Security Update Process
1) Evaluate the vulnerability - Operating system, antivirus definition updates, and software security updates.
2) Retrieve the patch or update.
3) Test the patch or update - Prior to full-scale deployment, it is important to test the updates or patches to check for failure, performance degradation, incompatibility issues etc.
4. Deploy the patch or update.
Knowing Which Ports to Block
Below are recommended ports to block, adhering to the pessimistic model (deny-by-default):
TCP 21 - FTP
TCP 22 - SSH remote login
TCP 23 - Telnet
TCP 25 - SMTP
TCP 53 - DNS
UDP 53 - DNS
TCP 110 - POP3
TCP 111 - RPC
TCP 143 - IMAP
UDP 161 - SNMP
Using IP Security (IPSec)
IP Security (IPSec) is an optional add-in security layer to IPv4 networks defined by the IP Security Protocol Working Group (IPSEC). It includes numerous components to provide cryptographic security services, strong authentication, and integrity and access controls. Although optional in IPv4, it is a required part of IPv6. Defined by RFC 2401 (https://tools.ietf.org/html/rfc2401), the goals of IPSec are to provide:
Access control - Restricting permissions to resources including bandwidth and information. To support this IPSec uses authentication and access controls.
Connectionless integrity - Integrity specifies that a communication remains unchanged, and connectionless specifies that integrity does not extend to the connection itself (e.g., detecting packets arriving out of sequence). To support this IPSec uses authentication.
Data origin authentication - Verify that data received comes from the named source. To support this IPSec uses authentication.
Protection against replays - Places unique and frequently changed token in each communication, invalidating previously used tokens in new communications. To support this IPSec uses partial sequence integrity.
Confidentiality - Prevents unauthorized communication viewing. IPSec supports this by using encryption tools.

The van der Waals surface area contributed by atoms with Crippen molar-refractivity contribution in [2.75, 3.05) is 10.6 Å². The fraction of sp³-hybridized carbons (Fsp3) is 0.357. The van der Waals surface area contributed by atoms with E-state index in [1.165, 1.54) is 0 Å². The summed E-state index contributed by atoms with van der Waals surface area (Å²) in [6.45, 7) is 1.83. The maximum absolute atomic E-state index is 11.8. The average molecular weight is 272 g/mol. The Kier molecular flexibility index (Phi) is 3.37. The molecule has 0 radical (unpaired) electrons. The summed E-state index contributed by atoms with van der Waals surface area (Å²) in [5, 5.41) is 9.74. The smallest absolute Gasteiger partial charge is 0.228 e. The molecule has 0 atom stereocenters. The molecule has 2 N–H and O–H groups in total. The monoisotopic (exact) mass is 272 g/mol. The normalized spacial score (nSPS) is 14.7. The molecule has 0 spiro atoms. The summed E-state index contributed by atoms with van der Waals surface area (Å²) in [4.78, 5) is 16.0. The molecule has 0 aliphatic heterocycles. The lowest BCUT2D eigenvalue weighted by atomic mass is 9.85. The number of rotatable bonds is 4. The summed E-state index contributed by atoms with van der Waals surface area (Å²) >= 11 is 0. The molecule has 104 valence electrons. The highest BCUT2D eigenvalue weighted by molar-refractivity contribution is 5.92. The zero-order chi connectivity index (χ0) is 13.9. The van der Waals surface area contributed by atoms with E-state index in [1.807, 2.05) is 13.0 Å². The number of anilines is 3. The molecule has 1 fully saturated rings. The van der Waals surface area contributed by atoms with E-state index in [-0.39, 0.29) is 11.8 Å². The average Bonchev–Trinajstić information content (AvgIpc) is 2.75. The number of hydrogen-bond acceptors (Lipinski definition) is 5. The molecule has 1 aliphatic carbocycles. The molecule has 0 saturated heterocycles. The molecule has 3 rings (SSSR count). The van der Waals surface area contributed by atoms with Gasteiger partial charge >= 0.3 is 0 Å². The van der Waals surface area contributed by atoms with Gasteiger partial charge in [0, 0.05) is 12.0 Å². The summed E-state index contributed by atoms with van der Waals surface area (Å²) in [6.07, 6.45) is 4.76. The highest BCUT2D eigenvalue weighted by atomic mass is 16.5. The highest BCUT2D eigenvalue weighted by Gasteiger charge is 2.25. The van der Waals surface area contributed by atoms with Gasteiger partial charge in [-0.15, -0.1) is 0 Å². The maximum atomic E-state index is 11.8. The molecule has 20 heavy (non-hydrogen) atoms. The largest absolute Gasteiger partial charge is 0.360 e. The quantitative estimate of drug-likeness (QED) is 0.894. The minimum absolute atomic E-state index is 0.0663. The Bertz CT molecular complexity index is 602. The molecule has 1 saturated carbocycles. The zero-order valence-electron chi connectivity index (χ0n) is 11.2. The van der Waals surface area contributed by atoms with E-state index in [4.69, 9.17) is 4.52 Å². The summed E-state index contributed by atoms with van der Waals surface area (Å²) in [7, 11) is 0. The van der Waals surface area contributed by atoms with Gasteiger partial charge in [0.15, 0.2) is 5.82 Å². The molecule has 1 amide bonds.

Limited traffic flow confidentiality - Hiding the path between communication ends. IPSec supports this through tunneling.
Among other security protocols used by IPSec, two of the most noteworthy are the Authentication Header (AH) and the Encapsulating Security Payload (ESP) Header. AH is able to determine the true origin of a packet to prevent address spoofing and session hijacking. IPSec also focuses on the use of keys to aid in security, including Internet Key Exchange (IKE) protocol, Internet Security Association and Key Management Protocol (ISAKMP), IP security Domain of Interpretation (DOI) for ISAKMP and other tools, as well as encryption and compression algorithms.
Protecting the Perimeter of the Network
Bastion host - Hardened computer specifically designed to resist unwanted attempts at entry, placed between the internal and external networks. Can include firewall service, proxy, and Intrusion Detection (IDS) capabilities. The computer should run only software required to support the role of protecting network boundaries.
Boundary (or border) router - AKA screening router. Placed between networks (usually internal and public-facing), between firewall and boundary. Can be used to filter inbound and/or outbound traffic on the basis of IP addresses, domain names, socket addresses, port numbers, and requested protocols and services.
Demilitarized zone (DMZ) - Usually placed between firewall and screening router (or between internal network and the outside world using sandwiched firewalls) accessible to both inside and outside. Acts as a sandbox or buffer area.
Firewall - Hardened software or hardware which places a barrier between internal and external traffic, inspecting and controlling traffic flow. Operates at Internet, Transport, and Application layers, enabling the inspection of IP packet payloads, domain names, IP and port addresses, and the detection of higher-level attacks. Can include proxy server software and IDS.
Network address translation - Specified in RFC 1918 (https://tools.ietf.org/html/rfc1918). Allows internal network addresses to translate into public network addresses when packets leave the internal network, protecting network addressing scheme. NAT is often used with private IP addresses.
Proxy server - Intermediary between user and end-server.
Screening host - Outside users to a network connect to a firewall which connects to the network through a proxy. It appears as though the firewall host is screening.
Major Firewall Elements
Firewalls are like routers in that they must have at least two network interfaces. Firewalls usually incorporate four major elements:
Screening router functions - Permits firewall to block or filter traffic according to defined criteria.
Proxy service functions - Permits firewall to place itself between networks, protects address privacy, NAT services.
"Stateful inspection" of packet sequences and services - Makes decisions to allow or deny packets based on other packets. More sophisticated than a screening firewall which doesn't compare packets. Does not allow TCP packet with SYN-ACK flag unless previous packet using the same source and destination had the SYN flag set. Also does not allow ICMP Echo Reply to pass unless a previous ICMP Echo Request was sent.